Of course it may just be me, it may be just a reflection of the type of jobs I'm applying for these days, but there is certainly no longer any nod/wink and you're in. Even with the funny handshake. Now, even for internal applicants, we have a plethora, a whole mix of on-line questionnaires, psychological tests, telephone interviews, one way video interviews (I have two podcasts about that incidentally), resumes (two podcasts about that as well) and, my bête noire, online application processes.
All of these are hurdles in their own way, traps set by HR to filter out the unwanted. I can understand all of that. Indeed I'd go so far, but not publicly, to say I have sympathy with HR's role in this case. Not every applicant is serious, not every applicant has the right skill set, some CVs are clearly preposterous (no kidding, I had one sent in on what appeared to be a roll of kitchen paper in one organisation). So there has to be a filter. I am also sympathetic to the requirements to identify candidates for senior roles. After all if you are looking for the new CEO of Consolidated HeeHaws you want someone who knows which are the best years for claret and the quickest most effective way to publicly patronise an underling.
But what seems to be happening more and more is greater downward pressure on junior roles within an organisation to have to jump even higher hurdles to get employed. It's now not enough to write a compelling CV, maybe have a one-way video or telephone interview followed by the actual interview, to get a job. Now you have to have group assessments or, more demanding still, give a presentation at the start of an interview.
These are presentation topics I've been asked to give for positions I've (unsuccessfully) applied for this year that pay around £25k. Yes £25k (or $32k). These are not senior roles by any measure and no where near the salary I was earning.
- Explain why diversity in the workforce is critical to the organisation.
- How would you deal with a team member whose performance was giving you cause for concern? What process would you follow?
- How would you go about improving a business process?
- Your thoughts and proposals on how you would ensure a customer focussed, agile, flexible, efficient, consistent and resilient professional services team could be achieved. What do you consider to be the biggest challenges that you would face and how would you plan to overcome these challenges?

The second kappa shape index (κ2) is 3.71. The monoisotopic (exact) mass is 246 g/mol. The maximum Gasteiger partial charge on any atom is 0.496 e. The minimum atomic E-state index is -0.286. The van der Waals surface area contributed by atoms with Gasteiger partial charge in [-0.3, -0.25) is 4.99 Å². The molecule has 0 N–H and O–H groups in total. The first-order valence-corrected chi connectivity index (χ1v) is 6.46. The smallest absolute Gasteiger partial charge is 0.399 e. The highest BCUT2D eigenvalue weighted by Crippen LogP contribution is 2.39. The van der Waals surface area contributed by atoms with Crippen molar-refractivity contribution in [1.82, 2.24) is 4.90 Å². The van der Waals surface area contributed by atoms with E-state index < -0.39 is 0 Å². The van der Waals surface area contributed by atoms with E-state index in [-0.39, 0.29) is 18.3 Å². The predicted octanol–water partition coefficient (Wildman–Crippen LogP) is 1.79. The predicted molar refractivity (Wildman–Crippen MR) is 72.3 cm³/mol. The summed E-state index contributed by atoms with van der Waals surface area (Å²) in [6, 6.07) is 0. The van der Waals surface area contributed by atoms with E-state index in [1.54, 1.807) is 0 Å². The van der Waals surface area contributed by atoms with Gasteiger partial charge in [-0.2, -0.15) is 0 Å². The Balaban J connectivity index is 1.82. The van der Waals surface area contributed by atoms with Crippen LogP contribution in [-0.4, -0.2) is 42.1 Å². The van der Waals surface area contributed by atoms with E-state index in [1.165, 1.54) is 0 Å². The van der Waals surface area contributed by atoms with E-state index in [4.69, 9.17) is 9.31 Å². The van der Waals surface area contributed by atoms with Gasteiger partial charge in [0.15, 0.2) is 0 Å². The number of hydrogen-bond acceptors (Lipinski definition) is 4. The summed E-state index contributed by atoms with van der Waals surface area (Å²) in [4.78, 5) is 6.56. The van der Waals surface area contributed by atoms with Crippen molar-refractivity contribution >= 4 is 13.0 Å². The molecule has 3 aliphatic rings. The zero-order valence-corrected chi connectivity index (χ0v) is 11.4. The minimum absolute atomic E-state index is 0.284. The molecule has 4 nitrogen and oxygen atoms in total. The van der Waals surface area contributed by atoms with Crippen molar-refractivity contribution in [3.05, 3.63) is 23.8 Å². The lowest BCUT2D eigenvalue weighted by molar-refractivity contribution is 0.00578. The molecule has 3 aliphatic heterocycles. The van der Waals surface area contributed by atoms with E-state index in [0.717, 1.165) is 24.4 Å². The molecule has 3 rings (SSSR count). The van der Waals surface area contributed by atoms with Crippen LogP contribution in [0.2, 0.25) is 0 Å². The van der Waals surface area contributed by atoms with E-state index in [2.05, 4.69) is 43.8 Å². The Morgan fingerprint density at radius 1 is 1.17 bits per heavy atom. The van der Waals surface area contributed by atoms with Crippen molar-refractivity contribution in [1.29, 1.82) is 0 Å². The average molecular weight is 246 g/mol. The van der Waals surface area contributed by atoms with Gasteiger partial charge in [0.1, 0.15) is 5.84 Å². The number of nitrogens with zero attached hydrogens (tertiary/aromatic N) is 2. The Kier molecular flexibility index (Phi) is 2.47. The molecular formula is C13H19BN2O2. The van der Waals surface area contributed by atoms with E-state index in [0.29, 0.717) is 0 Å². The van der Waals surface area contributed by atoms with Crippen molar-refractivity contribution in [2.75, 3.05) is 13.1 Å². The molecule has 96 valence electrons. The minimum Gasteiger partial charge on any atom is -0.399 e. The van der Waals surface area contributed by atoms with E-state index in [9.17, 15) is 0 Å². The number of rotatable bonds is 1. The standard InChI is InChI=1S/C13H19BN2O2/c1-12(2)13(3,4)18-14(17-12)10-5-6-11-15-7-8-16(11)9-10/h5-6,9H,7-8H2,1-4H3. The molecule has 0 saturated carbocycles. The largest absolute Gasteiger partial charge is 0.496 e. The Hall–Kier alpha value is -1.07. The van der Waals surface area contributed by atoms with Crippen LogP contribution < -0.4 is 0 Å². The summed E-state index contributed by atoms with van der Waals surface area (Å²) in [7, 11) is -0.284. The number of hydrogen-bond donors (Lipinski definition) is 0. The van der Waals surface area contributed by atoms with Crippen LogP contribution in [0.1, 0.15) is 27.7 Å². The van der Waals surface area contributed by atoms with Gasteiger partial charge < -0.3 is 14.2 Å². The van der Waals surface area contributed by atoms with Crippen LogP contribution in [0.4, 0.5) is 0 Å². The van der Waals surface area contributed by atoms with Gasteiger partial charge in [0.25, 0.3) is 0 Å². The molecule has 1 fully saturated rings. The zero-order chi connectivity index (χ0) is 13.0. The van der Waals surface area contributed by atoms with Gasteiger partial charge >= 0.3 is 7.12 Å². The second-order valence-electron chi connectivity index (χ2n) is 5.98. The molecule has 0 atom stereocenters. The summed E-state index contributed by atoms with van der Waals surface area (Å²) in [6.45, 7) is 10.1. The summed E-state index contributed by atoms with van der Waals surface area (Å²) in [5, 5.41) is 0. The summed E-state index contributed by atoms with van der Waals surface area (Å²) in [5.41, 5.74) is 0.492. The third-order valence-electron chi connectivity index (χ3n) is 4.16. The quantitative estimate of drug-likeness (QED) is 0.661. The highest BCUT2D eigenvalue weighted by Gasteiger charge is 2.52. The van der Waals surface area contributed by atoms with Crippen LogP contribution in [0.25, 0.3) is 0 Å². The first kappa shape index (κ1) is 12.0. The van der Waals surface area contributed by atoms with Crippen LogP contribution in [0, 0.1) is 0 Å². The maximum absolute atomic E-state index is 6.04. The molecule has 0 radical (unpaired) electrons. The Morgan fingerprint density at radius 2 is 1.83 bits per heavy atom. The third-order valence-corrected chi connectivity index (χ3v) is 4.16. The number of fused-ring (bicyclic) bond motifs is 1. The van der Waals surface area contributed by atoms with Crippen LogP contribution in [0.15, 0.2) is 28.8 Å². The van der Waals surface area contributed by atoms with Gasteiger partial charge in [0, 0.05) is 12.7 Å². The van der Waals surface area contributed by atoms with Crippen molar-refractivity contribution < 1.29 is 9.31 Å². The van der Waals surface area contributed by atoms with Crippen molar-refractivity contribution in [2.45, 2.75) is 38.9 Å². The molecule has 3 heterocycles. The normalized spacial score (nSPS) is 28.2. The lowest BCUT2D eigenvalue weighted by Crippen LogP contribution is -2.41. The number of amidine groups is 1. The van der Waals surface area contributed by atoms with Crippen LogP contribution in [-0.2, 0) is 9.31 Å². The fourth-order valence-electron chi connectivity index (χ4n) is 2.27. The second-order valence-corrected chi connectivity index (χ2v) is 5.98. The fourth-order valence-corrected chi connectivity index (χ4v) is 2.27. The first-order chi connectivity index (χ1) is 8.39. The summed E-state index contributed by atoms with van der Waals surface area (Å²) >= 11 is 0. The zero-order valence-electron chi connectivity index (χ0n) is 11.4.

- What are the main business issues you think you will face and how will you prioritise them.
- Visit one one of stores and outline what changes you would suggest to the store manager.
To put it in time terms, it takes me 1.5 hours to complete a resume. If you are called to an interview and have to give a presentation (with the topic given beforehand) that preparation and research could take a further 3 hours or more, then there's travelling time to the interview and the interview itself. This is ignoring the other pre-interview research you need to carry out. In all that's around 8 to 12 hours work for an interview for a role that pays only a mediocre amount.
Why organisations feel they need to be so intrusive and demanding at this junior level I don't know. And then there's the waiting time to hear the outcome. I've waited 10 or more working days to find out the result of interviews for roles at this pay grade and most companies are just simply atrocious at letting you know if you haven't been successful. 'We've caused you to spend all this time preparing, we've got our candidate - we no longer care anymore and can't be bothered.' In the meantime you remain tense just in case you might, just, be still in with a chance.
Is it because many of those involved in the process have forgotten what it's like to apply for jobs? Is it just organisational arrogance and complacency? I don't know.
I do know it's very, very irritating.